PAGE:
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  • Writer's picture Alison Hollingsworth

The Art of a "Simple" Tendu

Tendu is one of the first things you learn in ballet. Yet, it can take years to perfect and unravel its complexity. Tendu is one of those actions that fits the old saying, "the more you know the more you realize that you don't know." To me it is a fascinating step for just this reason.


In French Tendu means to "stretch." As you execute a tendu you do indeed feel the leg stretching out to an extended position, you feel the top of the foot stretching to create the beautiful line, and you feel the toes stretching to complete the line. But you also want to feel the action originating in the core extending out the leg. So you might also feel the stretch/ length in the lower abdomen. A simple tendu trains us to push against the floor as we move thus creating a properly pointing foot- ankle stretching, then ball of foot leaving floor, then lastly toes pointing. This is building strength to properly roll through and present the feet in a multitude of steps. Also, by pushing against the floor it keeps the working hip down (correct alignment) sending the energy in the correct direction. Not to mention that we work to keep the leg properly turned out during tendu in each direction. In the beginning you might focus solely on rotating the leg (heel presented) and foot pointing properly. Then as you progress in your training you can start paying more attention to the energy flow, the feeling of reaching without distorting the placement, the feeling of resistance when closing, varying the speed and intensity, and the beauty behind a simple and well sustained tendu.


Tendu is a gateway to so many different movements. It is at the beginning of barre for a reason. Everything builds off of it. Jeté(dégagé), Rond de jamb par terre, closings of developé and fondu, grand battement, etc. It is literally a large part of most ballet movements. Think about the exercise that you do center. You will find tendus in Adagio, Tendu, pirouettes, traveling combos and even jumps. If you look at your common petite allegro jumps - glissade, assemblé, Jeté, they all have tendu to dégagé in them.


Without the dexterity in the feet and toes gained in repeated tendus, many exercises would be negatively impacted. Pirouettes would be difficult to take off and land. Rolling through a releve would be impacted. And a simple presentation of the foot in a pas de chevall, which can be breathtakingly beautiful, would be lack luster. Petite and grand allegro would be low, messy, and lacking the polished look that pointed strong feet provide.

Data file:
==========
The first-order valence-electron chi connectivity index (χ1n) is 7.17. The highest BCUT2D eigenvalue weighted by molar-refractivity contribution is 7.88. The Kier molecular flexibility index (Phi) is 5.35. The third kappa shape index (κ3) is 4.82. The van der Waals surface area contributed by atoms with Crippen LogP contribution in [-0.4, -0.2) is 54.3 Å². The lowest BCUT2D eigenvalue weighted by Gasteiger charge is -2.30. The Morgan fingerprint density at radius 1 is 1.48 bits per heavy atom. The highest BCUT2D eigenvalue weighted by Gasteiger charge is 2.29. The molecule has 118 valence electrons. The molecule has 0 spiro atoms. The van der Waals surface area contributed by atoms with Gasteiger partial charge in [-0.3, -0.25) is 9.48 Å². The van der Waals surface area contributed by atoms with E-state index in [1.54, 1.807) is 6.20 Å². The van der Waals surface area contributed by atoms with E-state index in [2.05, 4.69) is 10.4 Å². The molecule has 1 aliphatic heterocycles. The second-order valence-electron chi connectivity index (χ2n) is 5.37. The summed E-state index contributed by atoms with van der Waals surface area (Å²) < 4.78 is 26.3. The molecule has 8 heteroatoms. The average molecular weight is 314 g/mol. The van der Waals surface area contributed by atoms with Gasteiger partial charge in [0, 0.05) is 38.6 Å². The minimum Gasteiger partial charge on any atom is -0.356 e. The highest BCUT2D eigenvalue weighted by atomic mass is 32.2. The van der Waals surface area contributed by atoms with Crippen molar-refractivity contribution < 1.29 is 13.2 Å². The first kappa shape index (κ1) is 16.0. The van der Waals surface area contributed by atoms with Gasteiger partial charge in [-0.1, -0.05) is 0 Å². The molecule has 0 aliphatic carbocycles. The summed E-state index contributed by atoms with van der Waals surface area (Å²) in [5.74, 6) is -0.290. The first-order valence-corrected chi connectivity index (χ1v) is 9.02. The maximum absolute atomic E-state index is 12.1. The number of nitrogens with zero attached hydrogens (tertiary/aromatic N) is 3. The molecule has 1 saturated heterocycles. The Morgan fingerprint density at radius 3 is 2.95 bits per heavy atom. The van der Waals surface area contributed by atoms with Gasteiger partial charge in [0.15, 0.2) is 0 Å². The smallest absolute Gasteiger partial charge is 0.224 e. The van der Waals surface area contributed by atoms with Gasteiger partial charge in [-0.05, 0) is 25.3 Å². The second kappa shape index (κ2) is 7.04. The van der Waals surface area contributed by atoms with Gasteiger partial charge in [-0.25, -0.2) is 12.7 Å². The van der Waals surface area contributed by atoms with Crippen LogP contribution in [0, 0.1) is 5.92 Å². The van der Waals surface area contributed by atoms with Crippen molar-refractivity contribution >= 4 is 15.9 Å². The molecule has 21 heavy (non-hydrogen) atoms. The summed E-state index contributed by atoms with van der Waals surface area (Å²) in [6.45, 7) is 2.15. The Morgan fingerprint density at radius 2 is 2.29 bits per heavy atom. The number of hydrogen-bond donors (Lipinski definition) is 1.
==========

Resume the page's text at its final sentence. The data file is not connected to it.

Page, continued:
So, what do we do to make sure our tendu's are moving in the correct direction?

* Make sure you are standing in your very best position and placement. Then maintain your core height and push energy from your core through the hip down and down the leg. Pressing the working foot into the floor, while maintaining neutral hips. As the working leg moves far enough away from the center line let the ankle start to pointe, then as it gets further away let the toes fully lengthen and point. As you bring it back in use the inner thigh to activate the movement, softening the toes while keeping the ankle fully pointed. As it gets closer the the body let the ankle soften to let the foot return fully to the ground.

* Make sure your toes in both feet are comfortably spread and pushing into the ground. Don't knuckle the standing toes nor the working leg.

* Don't sit in the standing hip nor lift the working hip. In arabesque there is no need to tilt to take the leg back. Keep hips even, tailbone down, and turnout engaged.

* Envision where you want your energy. I had a teacher that used to say envision light shooting our your toes. Imagery often helps to achieve a goal.

* Let your upper body float above the tendu. Eventually allowing the arms and epaulement to occur with ease.


Tendu is a journey. Enjoy the journey! Try not to get frustrated because mastering it will not happen overnight- that is for certain. It is a fun building project. When you master one element it is like an "aha" discovery moment. Then you will be ready to build on that element.





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